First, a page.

If a company wants to obtain ‘ISO’ certification, it has to implement a quality management system. How do you go about doing that?
Developing and utilizing the QMS — as well as the subsequent audit — are going to take time and effort.
If you’re doing it purely for marketing’s sake, if you think you can knock out a QMS and pass a certification audit in a matter of months…you’re in for a load of grief. You’ll never get a solid quality management system under you AND you’ll never make deadlines, because they’re unrealistic.
If you build a QMS because you want to provide your customers with the best everything — if customers are the reason for everything you do, including the quality management system – you’ll take the time you need to get it right, you won’t set unrealistic goals and deadlines, and you won’t drive yourself crazy trying to figure out why you never meet expectations.
Keep in mind that a core problem with ISO 9000 implementation is communication. An effective quality implementation is really about effectively communicating with customers, suppliers, employees, and management to indentify, meet, or exceed requirements. Quality, sales, marketing, design, manufacturing, accounting, and management must all communicate using the same language.
It starts with collecting the customer’s requirements from the customer (i.e., voice of the customer), communicating customer requirements to design/development, and design/development communicating what they think the customer wants back to the customer for confirmation through verification and validation. Then design/development communicates specifications to purchasing, manufacturing engineering, and quality/testing to ensure it is made as designed.
Quality must communicate to management via internal audits, management reviews, and quality objectives that the system is capable of consistently reproducing the product or process. The company communicates its consistency to its stakeholders via its quality policy, ISO certification, and management commitment.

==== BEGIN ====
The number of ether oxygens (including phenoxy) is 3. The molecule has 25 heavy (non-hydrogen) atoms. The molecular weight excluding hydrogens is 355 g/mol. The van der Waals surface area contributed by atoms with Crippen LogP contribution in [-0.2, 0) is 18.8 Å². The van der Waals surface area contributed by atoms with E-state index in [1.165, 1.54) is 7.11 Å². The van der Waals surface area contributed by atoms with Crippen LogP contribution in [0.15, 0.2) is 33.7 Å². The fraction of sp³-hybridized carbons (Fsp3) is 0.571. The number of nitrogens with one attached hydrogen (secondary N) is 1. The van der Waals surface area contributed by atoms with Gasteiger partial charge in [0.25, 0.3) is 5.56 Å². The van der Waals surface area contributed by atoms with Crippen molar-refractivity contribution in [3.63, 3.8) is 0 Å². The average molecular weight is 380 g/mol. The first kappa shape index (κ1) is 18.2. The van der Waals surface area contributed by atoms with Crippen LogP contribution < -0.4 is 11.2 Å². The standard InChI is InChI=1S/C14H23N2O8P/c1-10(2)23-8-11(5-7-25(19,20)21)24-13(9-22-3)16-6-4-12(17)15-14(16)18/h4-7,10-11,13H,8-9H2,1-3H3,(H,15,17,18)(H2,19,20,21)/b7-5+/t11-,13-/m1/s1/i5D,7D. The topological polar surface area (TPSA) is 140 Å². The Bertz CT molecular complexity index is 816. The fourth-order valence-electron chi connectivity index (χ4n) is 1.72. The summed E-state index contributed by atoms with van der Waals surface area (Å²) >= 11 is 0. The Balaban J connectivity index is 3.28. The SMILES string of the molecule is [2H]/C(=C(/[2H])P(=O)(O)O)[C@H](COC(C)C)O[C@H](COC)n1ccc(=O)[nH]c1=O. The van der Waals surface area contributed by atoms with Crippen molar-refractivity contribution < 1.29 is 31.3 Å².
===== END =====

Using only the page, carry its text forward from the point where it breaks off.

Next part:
Management communicates its quality commitment by allocating budget for continuous improvement using corrective action and preventive action, training, and infrastructure expenditures. Waste is produced as a result of poor communication between one or more of the groups or departments within an organization. Total up the cost of all of your nonconformities, defects, and deviations from plan and you get the cost of poor communications.
When we talk about effective communication, we are talking about a real two-way exchange of information. Both the sender and receiver must be actively engaged and providing feedback for it to be effective. Implement an effective quality management communication system and the savings will be huge.
OK, so they’re not really easy steps…but the concept itself isn’t at all complicated. Each of the steps above is broken down into successively smaller pieces (things, activities, people, etc.) but if you start with the “big picture” and keep the big picture handy, you’ll do fine. Refer to it continually as you build. That’s where a lot of companies go wrong — they focus on just one partof the whole story as if that were the whole story.
The position of an ISO 9001 Management Representative is described in Clause 5.5.2 of the ISO 9001 2015 Procedures Management System (QMS) Requirements. It’s been brought up whether the ISO 9001 Management Representative really needed to have the title “manager.”
I think we can take the words of the standard itself – “appoint a member of the organization’s management” – to indicate that it does need to be someone with at least the title of manager. But we can also use our own common sense and organizational experience to understand the reasoning behind this ISO 9001 requirement, even though it is not explicitly stated.
First of all, the person responsible for managing the ISO QMS needs to have a fairly high level of authority in an organization. They need to be able to make decisions, apply resources, and implement changes in the organization related to the QMS without having to seek permission or feel that they are overstepping their authority. The QMS touches many disparate facets of an organization. Someone in a low position of authority will not be able to effectively implement and manage the QMS.
Secondly, the ISO 9001 Management Representative needs to be someone in a secure position in the organization who feels they can tell the truth to top management. That usually means someone at, or near, the top management level. Someone lower in the organization is usually not comfortable telling the truth to top management (for whatever reason, fear, intimidation, feeling out of place). An ISO QMS that does not have open communication to top management about its functionality and effectiveness will not truly benefit the organization.
Finally, if top management is not willing to use someone with real authority or power in an organization as its ISO 9001 Management Representative, what does that say about their commitment to the QMS? In my opinion, the ISO Management Representative needs to be a least a manager, and in larger, multi-tiered organizations it may need to be someone even higher in the organization.